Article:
February 19, 2012

Mumbai civic elections - things to learn

The Cathedral of the Holy Name of Jesus is tucked away in Mumbai's seaside Colaba area.

The church is also the seat of the Archbishop of the Roman Catholic diocese of Bombay.

The frescos, pipe organ and various religious pieces and gifts make this a must-see destination for a tourist.

Colaba was once an island, inhabited by the Kolis of the fishing community and the inhabitants of Bombay. The area later came under the reign of the Portuguese.

So Colaba is also a 'must-see' area for the tourist. Once, it was the hangout of the hippies and the backpackers and on 26/11, with the shoot-out at Café Leopold the area was internationally known.

The past three weeks, at the cathedral, there has been a simple but determined campaign.

A campaign to make citizens aware of their voting rights, the dos and donts at a polling booth and basic info on local wards and issues.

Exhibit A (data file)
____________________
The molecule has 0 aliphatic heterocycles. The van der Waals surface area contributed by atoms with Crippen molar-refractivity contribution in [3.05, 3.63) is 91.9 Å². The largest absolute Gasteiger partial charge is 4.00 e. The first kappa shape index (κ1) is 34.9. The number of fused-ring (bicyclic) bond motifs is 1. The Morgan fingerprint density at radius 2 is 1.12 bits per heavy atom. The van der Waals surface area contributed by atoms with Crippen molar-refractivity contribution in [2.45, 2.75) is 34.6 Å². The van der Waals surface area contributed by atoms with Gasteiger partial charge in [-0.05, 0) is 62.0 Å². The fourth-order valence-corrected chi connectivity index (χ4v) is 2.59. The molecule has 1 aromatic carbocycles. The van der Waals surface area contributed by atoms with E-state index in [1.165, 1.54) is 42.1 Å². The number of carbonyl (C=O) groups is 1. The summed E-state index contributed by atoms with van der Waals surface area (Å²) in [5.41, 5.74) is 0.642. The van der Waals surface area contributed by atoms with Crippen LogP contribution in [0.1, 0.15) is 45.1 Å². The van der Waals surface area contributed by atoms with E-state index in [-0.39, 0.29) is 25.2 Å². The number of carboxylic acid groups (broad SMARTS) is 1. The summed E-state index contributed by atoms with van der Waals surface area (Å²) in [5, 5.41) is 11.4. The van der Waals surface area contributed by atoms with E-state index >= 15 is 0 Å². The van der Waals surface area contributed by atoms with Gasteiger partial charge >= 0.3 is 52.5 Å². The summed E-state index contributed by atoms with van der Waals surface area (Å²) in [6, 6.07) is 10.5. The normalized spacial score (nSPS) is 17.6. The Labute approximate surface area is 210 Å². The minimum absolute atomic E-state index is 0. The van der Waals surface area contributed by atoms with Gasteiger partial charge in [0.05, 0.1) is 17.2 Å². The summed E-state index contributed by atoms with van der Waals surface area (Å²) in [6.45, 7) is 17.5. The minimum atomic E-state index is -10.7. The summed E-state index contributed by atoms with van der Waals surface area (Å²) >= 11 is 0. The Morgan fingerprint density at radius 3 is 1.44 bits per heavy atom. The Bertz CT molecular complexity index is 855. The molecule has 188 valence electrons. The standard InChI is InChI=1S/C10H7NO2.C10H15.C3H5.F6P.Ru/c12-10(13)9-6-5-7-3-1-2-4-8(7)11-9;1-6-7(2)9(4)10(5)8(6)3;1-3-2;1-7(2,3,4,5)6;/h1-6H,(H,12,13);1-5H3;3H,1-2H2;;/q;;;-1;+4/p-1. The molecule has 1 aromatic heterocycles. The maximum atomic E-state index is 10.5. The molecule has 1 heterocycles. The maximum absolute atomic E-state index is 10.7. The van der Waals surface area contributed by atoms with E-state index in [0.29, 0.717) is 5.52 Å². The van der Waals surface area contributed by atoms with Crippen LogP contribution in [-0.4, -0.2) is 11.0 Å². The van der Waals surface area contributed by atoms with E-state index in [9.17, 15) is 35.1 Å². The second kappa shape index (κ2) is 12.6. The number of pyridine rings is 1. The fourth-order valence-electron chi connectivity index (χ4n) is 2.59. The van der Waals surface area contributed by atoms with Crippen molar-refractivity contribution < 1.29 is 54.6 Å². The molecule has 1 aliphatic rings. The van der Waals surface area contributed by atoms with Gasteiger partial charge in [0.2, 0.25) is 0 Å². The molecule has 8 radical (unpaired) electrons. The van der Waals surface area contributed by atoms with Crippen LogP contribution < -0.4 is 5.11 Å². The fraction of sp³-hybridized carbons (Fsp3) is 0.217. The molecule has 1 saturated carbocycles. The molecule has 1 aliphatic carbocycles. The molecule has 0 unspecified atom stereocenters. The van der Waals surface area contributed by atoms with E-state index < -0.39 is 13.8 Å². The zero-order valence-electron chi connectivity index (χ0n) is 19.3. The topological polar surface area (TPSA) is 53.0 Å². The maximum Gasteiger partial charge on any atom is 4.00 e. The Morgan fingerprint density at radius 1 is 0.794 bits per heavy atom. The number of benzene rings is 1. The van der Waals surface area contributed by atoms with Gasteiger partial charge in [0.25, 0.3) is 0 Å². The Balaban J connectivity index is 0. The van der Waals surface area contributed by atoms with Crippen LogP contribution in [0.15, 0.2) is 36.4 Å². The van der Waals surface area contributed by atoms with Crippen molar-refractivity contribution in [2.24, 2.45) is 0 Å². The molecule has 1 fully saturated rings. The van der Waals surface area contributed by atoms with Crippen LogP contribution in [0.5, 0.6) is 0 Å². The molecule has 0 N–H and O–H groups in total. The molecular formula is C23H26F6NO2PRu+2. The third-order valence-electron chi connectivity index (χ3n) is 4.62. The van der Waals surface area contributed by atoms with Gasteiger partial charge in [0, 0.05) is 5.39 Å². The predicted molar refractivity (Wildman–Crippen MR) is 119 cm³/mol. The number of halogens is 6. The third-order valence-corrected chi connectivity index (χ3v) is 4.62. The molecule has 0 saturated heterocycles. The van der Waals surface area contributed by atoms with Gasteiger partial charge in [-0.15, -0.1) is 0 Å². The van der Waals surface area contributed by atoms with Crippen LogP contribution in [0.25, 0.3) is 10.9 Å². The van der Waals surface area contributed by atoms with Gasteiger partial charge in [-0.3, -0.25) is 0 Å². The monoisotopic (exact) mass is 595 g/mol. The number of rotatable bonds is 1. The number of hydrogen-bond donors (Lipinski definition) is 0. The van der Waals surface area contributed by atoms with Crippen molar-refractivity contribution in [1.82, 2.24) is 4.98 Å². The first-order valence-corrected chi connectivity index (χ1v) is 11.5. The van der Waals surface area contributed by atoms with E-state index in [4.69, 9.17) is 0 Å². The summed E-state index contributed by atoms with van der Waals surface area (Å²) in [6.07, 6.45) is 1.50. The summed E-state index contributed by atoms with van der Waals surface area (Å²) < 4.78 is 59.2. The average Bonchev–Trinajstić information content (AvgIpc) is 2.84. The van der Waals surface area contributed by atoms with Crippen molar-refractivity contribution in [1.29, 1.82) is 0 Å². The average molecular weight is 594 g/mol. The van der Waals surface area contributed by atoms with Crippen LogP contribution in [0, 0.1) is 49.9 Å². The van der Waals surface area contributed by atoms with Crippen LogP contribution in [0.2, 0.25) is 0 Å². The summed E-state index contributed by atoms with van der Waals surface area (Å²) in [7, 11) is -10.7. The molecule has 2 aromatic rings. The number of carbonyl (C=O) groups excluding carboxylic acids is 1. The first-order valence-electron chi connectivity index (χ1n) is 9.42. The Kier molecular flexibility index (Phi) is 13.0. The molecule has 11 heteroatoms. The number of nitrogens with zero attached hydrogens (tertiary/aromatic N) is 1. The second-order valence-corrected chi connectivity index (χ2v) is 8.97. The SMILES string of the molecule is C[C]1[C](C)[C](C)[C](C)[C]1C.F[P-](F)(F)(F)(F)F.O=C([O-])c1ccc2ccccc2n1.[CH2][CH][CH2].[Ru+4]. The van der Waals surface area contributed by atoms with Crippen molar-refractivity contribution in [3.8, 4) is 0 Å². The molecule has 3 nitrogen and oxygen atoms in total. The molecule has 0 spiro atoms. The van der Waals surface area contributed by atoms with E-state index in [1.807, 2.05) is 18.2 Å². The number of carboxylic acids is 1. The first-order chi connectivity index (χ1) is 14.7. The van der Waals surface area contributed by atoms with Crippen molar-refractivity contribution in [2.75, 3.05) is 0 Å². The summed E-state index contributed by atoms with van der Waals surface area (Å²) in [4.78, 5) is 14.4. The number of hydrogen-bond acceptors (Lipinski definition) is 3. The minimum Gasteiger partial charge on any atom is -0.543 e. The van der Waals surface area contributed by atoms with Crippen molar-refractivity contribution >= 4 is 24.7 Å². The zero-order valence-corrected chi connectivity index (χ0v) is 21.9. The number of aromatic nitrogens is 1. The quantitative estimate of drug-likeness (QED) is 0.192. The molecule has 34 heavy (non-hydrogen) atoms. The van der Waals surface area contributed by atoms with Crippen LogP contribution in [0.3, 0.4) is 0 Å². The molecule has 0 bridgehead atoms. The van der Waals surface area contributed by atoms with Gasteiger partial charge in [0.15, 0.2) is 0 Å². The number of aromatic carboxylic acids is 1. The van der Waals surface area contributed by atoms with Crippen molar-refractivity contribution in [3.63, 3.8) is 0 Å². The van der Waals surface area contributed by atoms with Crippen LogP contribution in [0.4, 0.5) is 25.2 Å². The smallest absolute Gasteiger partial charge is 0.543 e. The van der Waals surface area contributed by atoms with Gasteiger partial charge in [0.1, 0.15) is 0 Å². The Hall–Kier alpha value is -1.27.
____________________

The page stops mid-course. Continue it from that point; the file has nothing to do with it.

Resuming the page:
You may be aware that the city of Mumbai just had its elections to the Brihanmumbai Mahanagar Palike or the Brihanmumbai Municipal Corporation (BMC).

The BMC's annul budget is about Rs.22,000 crores, perhaps far higher than the budgets of many small states in our country.

For 16 years, the BJP-Shiv Sena combine has been ruling the BMC and the top note during this campaign was 'change'.

However, smaller bodies and communities ran their own campaigns for this election which took place last Thursday.

And almost all the churches besides the cathedral sensitised their communities to the political reality.

Their notice boards carried posters, notes and newspaper clippings.

On the Sunday before the poll, the community even prayed that people would vote for and get good candidates.

Elsewhere, AGNI ( Action for Good Governance and Networking in India) devoted its newsletter called 'Mumbai Meri Jaan' to the poll. It also had its volunteers heading every ward to guide people.

At least two civil society groups put up their own candidates.

It was the quiet but determined campaign that the church in Mumbai encouraged that caught my attention. Mumbai's Catholic community is fairly involved, political and engaged.

The poll was an occasion to get people on the fringe involved and interested.

Chennai's Catholics, or for that matter its communities have much to learn from Mumbai. As far as grassroot politics goes.

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